Use brain science. Change habits. Improve safety.
Because we are all human and behaviour is not always the safest.
Despite all you've done
you're still having incidents
You have already invested a lot of time and resources in creating a safe environment, implementing a safe system of work, building a safety culture with skilled leaders, and it’s worked - up to a point.
Then you get the call because there has been an incident and someone got hurt.
Your stomach drops to the ground. Then frustration.
What else can we do? What are we missing?
HabitSafe uses what brain science tells us
about being human to improve safety
As workplaces get safer, systems get tighter and leaders move culture forward, a larger number of incidents among experienced workers and others come down to the modern-day issue of inattention. Yes. Inattention.
Many people think inattention happens infrequently, but brain science shows it is a part of most things we do. It is caused by stress, fatigue or being on autopilot.
How can HabitSafe help?
HabitSafe improves people’s ability to pay attention by teaching three foundations:
How common inattention is every day.
How to detect and be on guard against the things that cause inattention.
Quick-win skills and habits that provide extra protection when inattention is present (because often, it will be there without us knowing about it).
It’s proven to reduce incidents at work, but just as importantly, the skills and habits carry over to the rest of our daily lives.
We use the latest brain science to design effective techniques
that help people be more attentive and avoid incidents.
And People Love It
Imagine safety training that people willingly take on
They use the distinctive language, encourage each other, and even bring it home and teach their family.
It helps that the training is really enjoyable; funny videos, activities, stories.
People walk away thinking “that was way better than we expected”.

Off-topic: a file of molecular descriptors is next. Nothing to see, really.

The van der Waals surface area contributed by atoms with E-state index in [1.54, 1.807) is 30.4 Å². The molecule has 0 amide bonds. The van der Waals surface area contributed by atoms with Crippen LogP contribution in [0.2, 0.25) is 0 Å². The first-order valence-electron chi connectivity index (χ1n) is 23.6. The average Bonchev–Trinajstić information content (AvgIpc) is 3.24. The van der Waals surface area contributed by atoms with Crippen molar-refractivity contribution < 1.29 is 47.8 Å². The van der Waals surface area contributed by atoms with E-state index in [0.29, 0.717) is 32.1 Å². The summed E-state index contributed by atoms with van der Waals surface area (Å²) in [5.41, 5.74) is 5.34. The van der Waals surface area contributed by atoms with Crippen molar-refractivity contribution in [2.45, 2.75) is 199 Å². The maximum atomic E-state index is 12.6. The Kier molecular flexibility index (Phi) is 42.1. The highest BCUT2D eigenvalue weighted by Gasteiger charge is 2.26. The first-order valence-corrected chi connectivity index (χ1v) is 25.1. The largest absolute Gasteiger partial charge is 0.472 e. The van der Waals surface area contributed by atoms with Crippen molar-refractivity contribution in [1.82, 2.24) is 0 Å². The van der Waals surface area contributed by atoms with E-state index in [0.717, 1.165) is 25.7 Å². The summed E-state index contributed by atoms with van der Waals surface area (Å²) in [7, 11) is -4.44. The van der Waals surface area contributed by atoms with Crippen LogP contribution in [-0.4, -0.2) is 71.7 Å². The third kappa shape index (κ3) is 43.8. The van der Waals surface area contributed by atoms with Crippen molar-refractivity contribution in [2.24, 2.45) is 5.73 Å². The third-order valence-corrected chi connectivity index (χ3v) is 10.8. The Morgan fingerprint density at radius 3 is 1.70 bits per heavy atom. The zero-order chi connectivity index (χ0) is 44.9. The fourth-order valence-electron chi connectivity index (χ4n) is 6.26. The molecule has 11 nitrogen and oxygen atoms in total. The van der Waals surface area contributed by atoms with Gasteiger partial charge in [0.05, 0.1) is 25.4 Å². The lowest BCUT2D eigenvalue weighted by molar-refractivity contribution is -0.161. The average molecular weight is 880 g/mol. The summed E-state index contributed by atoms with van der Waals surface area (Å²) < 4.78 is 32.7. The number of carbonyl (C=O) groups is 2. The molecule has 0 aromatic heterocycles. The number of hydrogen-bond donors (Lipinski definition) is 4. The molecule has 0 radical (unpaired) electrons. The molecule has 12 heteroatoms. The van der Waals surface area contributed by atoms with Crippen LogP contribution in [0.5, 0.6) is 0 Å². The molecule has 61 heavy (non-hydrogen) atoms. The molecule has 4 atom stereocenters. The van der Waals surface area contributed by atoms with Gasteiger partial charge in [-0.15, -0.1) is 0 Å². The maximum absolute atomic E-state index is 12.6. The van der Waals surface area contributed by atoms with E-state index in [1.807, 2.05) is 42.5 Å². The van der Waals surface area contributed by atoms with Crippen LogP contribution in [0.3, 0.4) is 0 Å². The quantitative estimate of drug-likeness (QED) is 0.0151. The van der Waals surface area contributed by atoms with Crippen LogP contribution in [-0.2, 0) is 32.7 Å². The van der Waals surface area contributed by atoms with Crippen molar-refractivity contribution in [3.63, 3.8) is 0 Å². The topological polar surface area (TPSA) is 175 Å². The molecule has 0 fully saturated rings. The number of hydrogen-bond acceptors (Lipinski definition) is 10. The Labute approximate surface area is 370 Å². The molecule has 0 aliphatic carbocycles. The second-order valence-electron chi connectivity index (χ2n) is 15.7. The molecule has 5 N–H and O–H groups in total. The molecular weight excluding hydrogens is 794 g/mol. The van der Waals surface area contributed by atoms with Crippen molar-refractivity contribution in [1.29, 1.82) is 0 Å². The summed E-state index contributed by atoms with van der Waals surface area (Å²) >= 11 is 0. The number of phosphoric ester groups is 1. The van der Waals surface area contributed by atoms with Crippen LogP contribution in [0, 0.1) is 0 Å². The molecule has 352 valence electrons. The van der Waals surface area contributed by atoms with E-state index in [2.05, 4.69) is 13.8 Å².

But more importantly, it just makes sense. We teach skills and habits that keep people safe wherever they
are, not just at work. "It’s not about paperwork to keep the boss happy - it’s about me.”
“In 25 years, I’ve never enjoyed safety training, but this was fantastic. Thank you”
“It’s good that I get to help my work colleagues be safer, and they get to help me!”
“This came at just the right time for me. My daughter’s learning to drive!”
Based On Brain Science
And it works
When it comes to behaviour, traditional safety teaches keeping safety front-of-mind to make good, safe in-the-moment decisions. This approach has been okay, but quite frankly, a little disappointing.
Thanks to recent advances in brain science, we now know why.
Research shows how and why we go into autopilot, and exactly what happens in our brain during stress or fatigue. In these scenarios, conscious decision-making goes out the window.
In other words, we need whole-of-brain techniques that go beyond what we’re consciously thinking about. We need techniques that keep us safer during those times when our brain becomes “side-tracked”...
"It was 2001, and I remember it as the moment I realised there was a big missing piece in safety".
I was working as Group HSE Manager at a large Sydney manufacturing facility. In that time, I came to know an experienced operator called Trevor. I remember him because he was a good guy, always followed safety procedures - you know the type: really competent, always good to deal with.
I was surprised then, when I got a call from the shift supervisor one Tuesday afternoon...
Why We Do What We Do
Hi, I'm Cristian Sylvestre, Founder of HabitSafe.
I've been where you are.
I actually started my career as a Chemical Engineer, but like a lot of people, found my way into safety.
Maybe it was my problem-solving background, maybe just my instinct for believing that we can do better,
but stories like Trevor’s told me that something was missing in safety.
I just couldn’t get out of my head that the safest environment, a tight system or the best safety
leadership didn’t always achieve a good safety performance.
I spent 10 years looking for the missing piece.